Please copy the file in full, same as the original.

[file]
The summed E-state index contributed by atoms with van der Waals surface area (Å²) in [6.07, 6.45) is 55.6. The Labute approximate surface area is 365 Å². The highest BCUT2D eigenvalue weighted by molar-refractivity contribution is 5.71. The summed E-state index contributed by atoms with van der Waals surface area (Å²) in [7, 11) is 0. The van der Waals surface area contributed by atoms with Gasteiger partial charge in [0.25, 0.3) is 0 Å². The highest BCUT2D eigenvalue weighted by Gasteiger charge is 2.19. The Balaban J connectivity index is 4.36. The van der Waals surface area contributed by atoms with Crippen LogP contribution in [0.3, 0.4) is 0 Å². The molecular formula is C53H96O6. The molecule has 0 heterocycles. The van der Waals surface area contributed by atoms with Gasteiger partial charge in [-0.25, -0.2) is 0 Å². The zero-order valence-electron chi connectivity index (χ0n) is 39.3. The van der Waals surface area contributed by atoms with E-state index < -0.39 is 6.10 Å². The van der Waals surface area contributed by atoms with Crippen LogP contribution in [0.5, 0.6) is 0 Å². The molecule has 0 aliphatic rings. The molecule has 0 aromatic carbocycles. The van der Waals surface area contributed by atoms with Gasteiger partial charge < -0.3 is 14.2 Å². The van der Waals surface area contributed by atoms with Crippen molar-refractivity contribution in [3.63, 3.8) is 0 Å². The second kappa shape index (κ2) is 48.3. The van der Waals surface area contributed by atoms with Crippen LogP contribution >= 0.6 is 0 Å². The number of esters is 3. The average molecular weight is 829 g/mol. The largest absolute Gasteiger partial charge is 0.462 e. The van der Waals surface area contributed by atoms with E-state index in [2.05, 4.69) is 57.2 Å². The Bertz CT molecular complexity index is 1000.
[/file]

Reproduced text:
The summed E-state index contributed by atoms with van der Waals surface area (Å²) in [6.07, 6.45) is 55.6. The Labute approximate surface area is 365 Å². The highest BCUT2D eigenvalue weighted by molar-refractivity contribution is 5.71. The summed E-state index contributed by atoms with van der Waals surface area (Å²) in [7, 11) is 0. The van der Waals surface area contributed by atoms with Gasteiger partial charge in [0.25, 0.3) is 0 Å². The highest BCUT2D eigenvalue weighted by Gasteiger charge is 2.19. The Balaban J connectivity index is 4.36. The van der Waals surface area contributed by atoms with Crippen LogP contribution in [0.3, 0.4) is 0 Å². The molecular formula is C53H96O6. The molecule has 0 heterocycles. The van der Waals surface area contributed by atoms with Gasteiger partial charge in [-0.25, -0.2) is 0 Å². The zero-order valence-electron chi connectivity index (χ0n) is 39.3. The van der Waals surface area contributed by atoms with E-state index < -0.39 is 6.10 Å². The van der Waals surface area contributed by atoms with Crippen LogP contribution in [0.5, 0.6) is 0 Å². The molecule has 0 aliphatic rings. The molecule has 0 aromatic carbocycles. The van der Waals surface area contributed by atoms with Gasteiger partial charge < -0.3 is 14.2 Å². The van der Waals surface area contributed by atoms with Crippen molar-refractivity contribution in [3.63, 3.8) is 0 Å². The second kappa shape index (κ2) is 48.3. The van der Waals surface area contributed by atoms with Crippen LogP contribution >= 0.6 is 0 Å². The number of esters is 3. The average molecular weight is 829 g/mol. The largest absolute Gasteiger partial charge is 0.462 e. The van der Waals surface area contributed by atoms with E-state index in [2.05, 4.69) is 57.2 Å². The Bertz CT molecular complexity index is 1000.